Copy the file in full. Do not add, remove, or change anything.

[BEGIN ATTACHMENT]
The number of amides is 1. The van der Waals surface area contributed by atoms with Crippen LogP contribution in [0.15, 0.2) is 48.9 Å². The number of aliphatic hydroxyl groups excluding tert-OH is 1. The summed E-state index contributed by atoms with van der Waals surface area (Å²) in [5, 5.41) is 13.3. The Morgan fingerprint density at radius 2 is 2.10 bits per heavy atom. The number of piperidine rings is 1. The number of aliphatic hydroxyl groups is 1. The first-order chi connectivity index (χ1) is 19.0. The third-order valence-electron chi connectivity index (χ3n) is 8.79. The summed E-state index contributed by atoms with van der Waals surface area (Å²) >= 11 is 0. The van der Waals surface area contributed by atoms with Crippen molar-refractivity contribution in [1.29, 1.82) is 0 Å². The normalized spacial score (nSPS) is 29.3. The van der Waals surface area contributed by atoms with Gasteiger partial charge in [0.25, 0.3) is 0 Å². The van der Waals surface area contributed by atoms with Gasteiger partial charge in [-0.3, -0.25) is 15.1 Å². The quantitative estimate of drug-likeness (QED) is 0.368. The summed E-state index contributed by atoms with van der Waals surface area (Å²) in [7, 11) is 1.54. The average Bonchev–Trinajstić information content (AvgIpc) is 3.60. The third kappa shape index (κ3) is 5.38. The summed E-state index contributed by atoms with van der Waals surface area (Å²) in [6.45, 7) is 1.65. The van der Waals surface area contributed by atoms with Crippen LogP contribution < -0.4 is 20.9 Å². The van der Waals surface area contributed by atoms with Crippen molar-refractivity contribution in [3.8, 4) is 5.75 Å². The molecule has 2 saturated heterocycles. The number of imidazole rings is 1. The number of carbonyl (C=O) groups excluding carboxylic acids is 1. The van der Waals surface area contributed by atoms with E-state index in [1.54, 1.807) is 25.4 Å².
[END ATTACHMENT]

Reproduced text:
The number of amides is 1. The van der Waals surface area contributed by atoms with Crippen LogP contribution in [0.15, 0.2) is 48.9 Å². The number of aliphatic hydroxyl groups excluding tert-OH is 1. The summed E-state index contributed by atoms with van der Waals surface area (Å²) in [5, 5.41) is 13.3. The Morgan fingerprint density at radius 2 is 2.10 bits per heavy atom. The number of piperidine rings is 1. The number of aliphatic hydroxyl groups is 1. The first-order chi connectivity index (χ1) is 19.0. The third-order valence-electron chi connectivity index (χ3n) is 8.79. The summed E-state index contributed by atoms with van der Waals surface area (Å²) >= 11 is 0. The van der Waals surface area contributed by atoms with Crippen molar-refractivity contribution in [1.29, 1.82) is 0 Å². The normalized spacial score (nSPS) is 29.3. The van der Waals surface area contributed by atoms with Gasteiger partial charge in [0.25, 0.3) is 0 Å². The van der Waals surface area contributed by atoms with Gasteiger partial charge in [-0.3, -0.25) is 15.1 Å². The quantitative estimate of drug-likeness (QED) is 0.368. The summed E-state index contributed by atoms with van der Waals surface area (Å²) in [7, 11) is 1.54. The average Bonchev–Trinajstić information content (AvgIpc) is 3.60. The third kappa shape index (κ3) is 5.38. The summed E-state index contributed by atoms with van der Waals surface area (Å²) in [6.45, 7) is 1.65. The van der Waals surface area contributed by atoms with Crippen LogP contribution < -0.4 is 20.9 Å². The van der Waals surface area contributed by atoms with Crippen molar-refractivity contribution in [3.8, 4) is 5.75 Å². The molecule has 2 saturated heterocycles. The number of imidazole rings is 1. The number of carbonyl (C=O) groups excluding carboxylic acids is 1. The van der Waals surface area contributed by atoms with E-state index in [1.54, 1.807) is 25.4 Å².